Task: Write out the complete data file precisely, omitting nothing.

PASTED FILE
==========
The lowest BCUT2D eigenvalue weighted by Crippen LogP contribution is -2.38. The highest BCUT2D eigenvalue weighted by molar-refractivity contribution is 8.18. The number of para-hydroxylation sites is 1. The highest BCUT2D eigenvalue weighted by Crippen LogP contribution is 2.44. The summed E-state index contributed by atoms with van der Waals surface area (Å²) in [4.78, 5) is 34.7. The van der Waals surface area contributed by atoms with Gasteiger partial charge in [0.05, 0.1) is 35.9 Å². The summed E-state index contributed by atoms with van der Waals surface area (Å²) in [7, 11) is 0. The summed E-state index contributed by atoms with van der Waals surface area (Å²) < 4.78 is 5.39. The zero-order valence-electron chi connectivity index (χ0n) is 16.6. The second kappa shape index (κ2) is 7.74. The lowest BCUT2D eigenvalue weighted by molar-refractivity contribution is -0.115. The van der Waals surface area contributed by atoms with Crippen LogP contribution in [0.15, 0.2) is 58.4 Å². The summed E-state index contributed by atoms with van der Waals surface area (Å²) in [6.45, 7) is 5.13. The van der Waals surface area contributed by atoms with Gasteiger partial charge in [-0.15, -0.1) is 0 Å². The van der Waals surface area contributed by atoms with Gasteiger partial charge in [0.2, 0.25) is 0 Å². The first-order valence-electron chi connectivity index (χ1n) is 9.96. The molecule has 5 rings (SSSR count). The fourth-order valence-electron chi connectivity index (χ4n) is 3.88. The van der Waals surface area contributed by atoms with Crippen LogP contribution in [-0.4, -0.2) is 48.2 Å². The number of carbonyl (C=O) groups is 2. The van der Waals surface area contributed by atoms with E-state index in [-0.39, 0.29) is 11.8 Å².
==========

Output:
The lowest BCUT2D eigenvalue weighted by Crippen LogP contribution is -2.38. The highest BCUT2D eigenvalue weighted by molar-refractivity contribution is 8.18. The number of para-hydroxylation sites is 1. The highest BCUT2D eigenvalue weighted by Crippen LogP contribution is 2.44. The summed E-state index contributed by atoms with van der Waals surface area (Å²) in [4.78, 5) is 34.7. The van der Waals surface area contributed by atoms with Gasteiger partial charge in [0.05, 0.1) is 35.9 Å². The summed E-state index contributed by atoms with van der Waals surface area (Å²) in [7, 11) is 0. The summed E-state index contributed by atoms with van der Waals surface area (Å²) < 4.78 is 5.39. The zero-order valence-electron chi connectivity index (χ0n) is 16.6. The second kappa shape index (κ2) is 7.74. The lowest BCUT2D eigenvalue weighted by molar-refractivity contribution is -0.115. The van der Waals surface area contributed by atoms with Crippen LogP contribution in [0.15, 0.2) is 58.4 Å². The summed E-state index contributed by atoms with van der Waals surface area (Å²) in [6.45, 7) is 5.13. The van der Waals surface area contributed by atoms with Gasteiger partial charge in [-0.15, -0.1) is 0 Å². The van der Waals surface area contributed by atoms with Gasteiger partial charge in [0.2, 0.25) is 0 Å². The first-order valence-electron chi connectivity index (χ1n) is 9.96. The molecule has 5 rings (SSSR count). The fourth-order valence-electron chi connectivity index (χ4n) is 3.88. The van der Waals surface area contributed by atoms with Crippen LogP contribution in [-0.4, -0.2) is 48.2 Å². The number of carbonyl (C=O) groups is 2. The van der Waals surface area contributed by atoms with E-state index in [-0.39, 0.29) is 11.8 Å².